“We were speechless. Here's a kid who isn't a college prospect, doesn't attend a D-1 high school and he's being blessed with an amazing gift. Later we found out that Zach Ertz actually bought the helmet for Hunter.”

The Kamann family were invited to the recent VICIS Foundation kick-off fundraising event. It was held at retired Philadelphia Eagles quarterback Ron Jaworski’s country club in New Jersey. Hunter answered questions and spoke to people who had invested in the special helmet.

“We were able to meet Lisa and Zach face to face to thank them for his helmet,” his mother said.

“He’s the first recipient of the foundation’s scholarship. The scholarship is the helmet,” her husband added.


What’s next

Ben Paul, Monroeville director of student activities, said the helmet gives the Kamann family “peace of mind” about Hunter’s safety and provides him an opportunity he wouldn’t have had otherwise.

“I think this is great for Hunter,” added Paul, saying it’s “beyond generous” for the foundation to give him the helmet.

As an athletic director, Paul said safety is a priority and it’s important to provide student-athletes with the best equipment possible. He also said if this specific helmet is successful, the school would do more research about it, but he noted there’s no conclusive research that upgraded helmets will prevent concussions.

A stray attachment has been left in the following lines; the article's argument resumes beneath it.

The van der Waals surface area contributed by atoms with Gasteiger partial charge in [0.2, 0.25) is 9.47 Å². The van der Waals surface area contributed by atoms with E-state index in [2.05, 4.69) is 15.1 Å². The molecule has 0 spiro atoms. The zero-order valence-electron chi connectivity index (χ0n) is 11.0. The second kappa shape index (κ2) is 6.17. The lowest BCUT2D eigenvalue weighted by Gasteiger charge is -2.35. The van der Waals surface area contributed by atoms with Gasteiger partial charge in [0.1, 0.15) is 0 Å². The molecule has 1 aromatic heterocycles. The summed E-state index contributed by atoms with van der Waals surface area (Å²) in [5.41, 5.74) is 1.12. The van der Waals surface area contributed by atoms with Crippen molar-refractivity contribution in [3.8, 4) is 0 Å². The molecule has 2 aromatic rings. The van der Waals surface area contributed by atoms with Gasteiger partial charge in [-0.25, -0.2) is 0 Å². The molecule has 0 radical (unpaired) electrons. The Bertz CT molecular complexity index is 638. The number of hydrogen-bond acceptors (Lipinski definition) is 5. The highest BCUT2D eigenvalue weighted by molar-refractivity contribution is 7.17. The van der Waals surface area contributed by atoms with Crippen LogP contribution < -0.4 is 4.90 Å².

“There is no sport that has no risk,” Paul added. “We’re going to put our kids in the safest equipment we can.”

Hunter’s mother said she believes it’s such “an awesome thing for our little school district to have something like this in their program.” Having met a single mother of four sons — one one whom had concussion issues, she said she wants to be “a voice for the mother who is scared to let her kid play because of the worry.”

“Although no helmet can completely eliminate a concussion, I would say (a) 76-percent reduction is pretty good and it would certainly give me some peace of mind watching from the stands,” she said.

The Kamanns continue to receive feedback and questions about their son’s helmet.

“We have so many people contacting me about this helmet,” Jason said. “It’s definitely going to make the game safer.”